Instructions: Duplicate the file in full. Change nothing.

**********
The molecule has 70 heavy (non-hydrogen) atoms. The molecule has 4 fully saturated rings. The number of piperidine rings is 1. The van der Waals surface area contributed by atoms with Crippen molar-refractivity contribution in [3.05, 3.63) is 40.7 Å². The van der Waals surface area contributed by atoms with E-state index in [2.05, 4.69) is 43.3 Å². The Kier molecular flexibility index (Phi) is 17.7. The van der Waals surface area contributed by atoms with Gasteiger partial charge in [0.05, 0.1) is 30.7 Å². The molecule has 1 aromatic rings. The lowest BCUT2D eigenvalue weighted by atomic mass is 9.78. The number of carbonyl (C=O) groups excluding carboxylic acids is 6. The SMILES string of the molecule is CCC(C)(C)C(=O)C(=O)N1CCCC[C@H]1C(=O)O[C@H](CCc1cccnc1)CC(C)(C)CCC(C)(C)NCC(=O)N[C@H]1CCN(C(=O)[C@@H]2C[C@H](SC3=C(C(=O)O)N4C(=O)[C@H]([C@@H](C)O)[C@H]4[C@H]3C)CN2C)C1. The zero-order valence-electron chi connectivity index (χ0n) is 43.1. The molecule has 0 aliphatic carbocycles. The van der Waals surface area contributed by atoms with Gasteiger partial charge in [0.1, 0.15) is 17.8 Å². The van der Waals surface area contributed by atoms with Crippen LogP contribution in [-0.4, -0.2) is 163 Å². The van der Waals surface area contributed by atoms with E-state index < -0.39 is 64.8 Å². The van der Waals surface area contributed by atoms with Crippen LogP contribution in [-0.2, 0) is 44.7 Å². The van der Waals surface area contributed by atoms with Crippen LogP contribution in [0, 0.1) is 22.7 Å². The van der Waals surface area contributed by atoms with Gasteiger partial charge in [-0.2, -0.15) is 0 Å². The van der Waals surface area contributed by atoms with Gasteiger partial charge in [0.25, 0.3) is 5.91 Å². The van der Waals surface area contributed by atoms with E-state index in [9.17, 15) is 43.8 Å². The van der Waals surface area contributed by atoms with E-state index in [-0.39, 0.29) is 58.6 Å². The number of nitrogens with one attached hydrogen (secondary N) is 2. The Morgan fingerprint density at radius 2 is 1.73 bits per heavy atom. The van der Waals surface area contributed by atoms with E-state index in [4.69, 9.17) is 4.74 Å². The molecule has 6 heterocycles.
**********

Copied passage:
The molecule has 70 heavy (non-hydrogen) atoms. The molecule has 4 fully saturated rings. The number of piperidine rings is 1. The van der Waals surface area contributed by atoms with Crippen molar-refractivity contribution in [3.05, 3.63) is 40.7 Å². The van der Waals surface area contributed by atoms with E-state index in [2.05, 4.69) is 43.3 Å². The Kier molecular flexibility index (Phi) is 17.7. The van der Waals surface area contributed by atoms with Gasteiger partial charge in [0.05, 0.1) is 30.7 Å². The molecule has 1 aromatic rings. The lowest BCUT2D eigenvalue weighted by atomic mass is 9.78. The number of carbonyl (C=O) groups excluding carboxylic acids is 6. The SMILES string of the molecule is CCC(C)(C)C(=O)C(=O)N1CCCC[C@H]1C(=O)O[C@H](CCc1cccnc1)CC(C)(C)CCC(C)(C)NCC(=O)N[C@H]1CCN(C(=O)[C@@H]2C[C@H](SC3=C(C(=O)O)N4C(=O)[C@H]([C@@H](C)O)[C@H]4[C@H]3C)CN2C)C1. The zero-order valence-electron chi connectivity index (χ0n) is 43.1. The molecule has 0 aliphatic carbocycles. The van der Waals surface area contributed by atoms with Gasteiger partial charge in [0.1, 0.15) is 17.8 Å². The van der Waals surface area contributed by atoms with Crippen LogP contribution in [-0.4, -0.2) is 163 Å². The van der Waals surface area contributed by atoms with E-state index < -0.39 is 64.8 Å². The van der Waals surface area contributed by atoms with Crippen LogP contribution in [-0.2, 0) is 44.7 Å². The van der Waals surface area contributed by atoms with Crippen LogP contribution in [0, 0.1) is 22.7 Å². The van der Waals surface area contributed by atoms with Gasteiger partial charge in [-0.2, -0.15) is 0 Å². The van der Waals surface area contributed by atoms with Gasteiger partial charge in [0.25, 0.3) is 5.91 Å². The van der Waals surface area contributed by atoms with E-state index in [9.17, 15) is 43.8 Å². The van der Waals surface area contributed by atoms with E-state index in [-0.39, 0.29) is 58.6 Å². The number of nitrogens with one attached hydrogen (secondary N) is 2. The Morgan fingerprint density at radius 2 is 1.73 bits per heavy atom. The van der Waals surface area contributed by atoms with E-state index in [4.69, 9.17) is 4.74 Å². The molecule has 6 heterocycles.